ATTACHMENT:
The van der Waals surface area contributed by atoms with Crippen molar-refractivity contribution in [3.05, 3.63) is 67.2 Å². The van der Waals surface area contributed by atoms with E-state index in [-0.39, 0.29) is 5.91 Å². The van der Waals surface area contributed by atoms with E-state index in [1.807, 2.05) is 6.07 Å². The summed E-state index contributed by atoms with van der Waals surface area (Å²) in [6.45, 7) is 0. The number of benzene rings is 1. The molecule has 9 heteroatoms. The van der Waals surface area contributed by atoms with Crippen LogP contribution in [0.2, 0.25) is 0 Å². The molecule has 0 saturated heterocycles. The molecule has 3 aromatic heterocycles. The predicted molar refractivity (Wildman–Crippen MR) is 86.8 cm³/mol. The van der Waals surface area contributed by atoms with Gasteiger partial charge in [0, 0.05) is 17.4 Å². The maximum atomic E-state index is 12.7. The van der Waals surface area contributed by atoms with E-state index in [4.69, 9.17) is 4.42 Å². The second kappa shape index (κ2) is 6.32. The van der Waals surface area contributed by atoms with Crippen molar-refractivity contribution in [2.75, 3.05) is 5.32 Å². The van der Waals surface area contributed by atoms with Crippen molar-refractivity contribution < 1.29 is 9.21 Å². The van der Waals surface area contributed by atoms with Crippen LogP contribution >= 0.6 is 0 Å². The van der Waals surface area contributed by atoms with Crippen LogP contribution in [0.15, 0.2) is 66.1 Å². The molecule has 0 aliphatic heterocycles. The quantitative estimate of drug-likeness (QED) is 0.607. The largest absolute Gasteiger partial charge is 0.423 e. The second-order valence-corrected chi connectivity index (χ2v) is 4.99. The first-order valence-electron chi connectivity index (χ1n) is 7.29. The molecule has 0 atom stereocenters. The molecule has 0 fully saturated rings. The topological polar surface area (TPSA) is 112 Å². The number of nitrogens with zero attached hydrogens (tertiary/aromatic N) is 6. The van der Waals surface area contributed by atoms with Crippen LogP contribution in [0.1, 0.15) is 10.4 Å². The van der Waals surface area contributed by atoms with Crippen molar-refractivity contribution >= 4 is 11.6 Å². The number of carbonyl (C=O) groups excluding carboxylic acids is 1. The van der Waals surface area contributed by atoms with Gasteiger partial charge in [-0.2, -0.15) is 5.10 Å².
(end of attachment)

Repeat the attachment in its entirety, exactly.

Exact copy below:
The van der Waals surface area contributed by atoms with Crippen molar-refractivity contribution in [3.05, 3.63) is 67.2 Å². The van der Waals surface area contributed by atoms with E-state index in [-0.39, 0.29) is 5.91 Å². The van der Waals surface area contributed by atoms with E-state index in [1.807, 2.05) is 6.07 Å². The summed E-state index contributed by atoms with van der Waals surface area (Å²) in [6.45, 7) is 0. The number of benzene rings is 1. The molecule has 9 heteroatoms. The van der Waals surface area contributed by atoms with Crippen LogP contribution in [0.2, 0.25) is 0 Å². The molecule has 0 saturated heterocycles. The molecule has 3 aromatic heterocycles. The predicted molar refractivity (Wildman–Crippen MR) is 86.8 cm³/mol. The van der Waals surface area contributed by atoms with Gasteiger partial charge in [0, 0.05) is 17.4 Å². The maximum atomic E-state index is 12.7. The van der Waals surface area contributed by atoms with E-state index in [4.69, 9.17) is 4.42 Å². The second kappa shape index (κ2) is 6.32. The van der Waals surface area contributed by atoms with Crippen molar-refractivity contribution in [2.75, 3.05) is 5.32 Å². The van der Waals surface area contributed by atoms with Crippen molar-refractivity contribution < 1.29 is 9.21 Å². The van der Waals surface area contributed by atoms with Crippen LogP contribution >= 0.6 is 0 Å². The van der Waals surface area contributed by atoms with Crippen LogP contribution in [0.15, 0.2) is 66.1 Å². The molecule has 0 aliphatic heterocycles. The quantitative estimate of drug-likeness (QED) is 0.607. The largest absolute Gasteiger partial charge is 0.423 e. The second-order valence-corrected chi connectivity index (χ2v) is 4.99. The first-order valence-electron chi connectivity index (χ1n) is 7.29. The molecule has 0 atom stereocenters. The molecule has 0 fully saturated rings. The topological polar surface area (TPSA) is 112 Å². The number of nitrogens with zero attached hydrogens (tertiary/aromatic N) is 6. The van der Waals surface area contributed by atoms with Crippen LogP contribution in [0.1, 0.15) is 10.4 Å². The van der Waals surface area contributed by atoms with Crippen molar-refractivity contribution >= 4 is 11.6 Å². The number of carbonyl (C=O) groups excluding carboxylic acids is 1. The van der Waals surface area contributed by atoms with Gasteiger partial charge in [-0.2, -0.15) is 5.10 Å².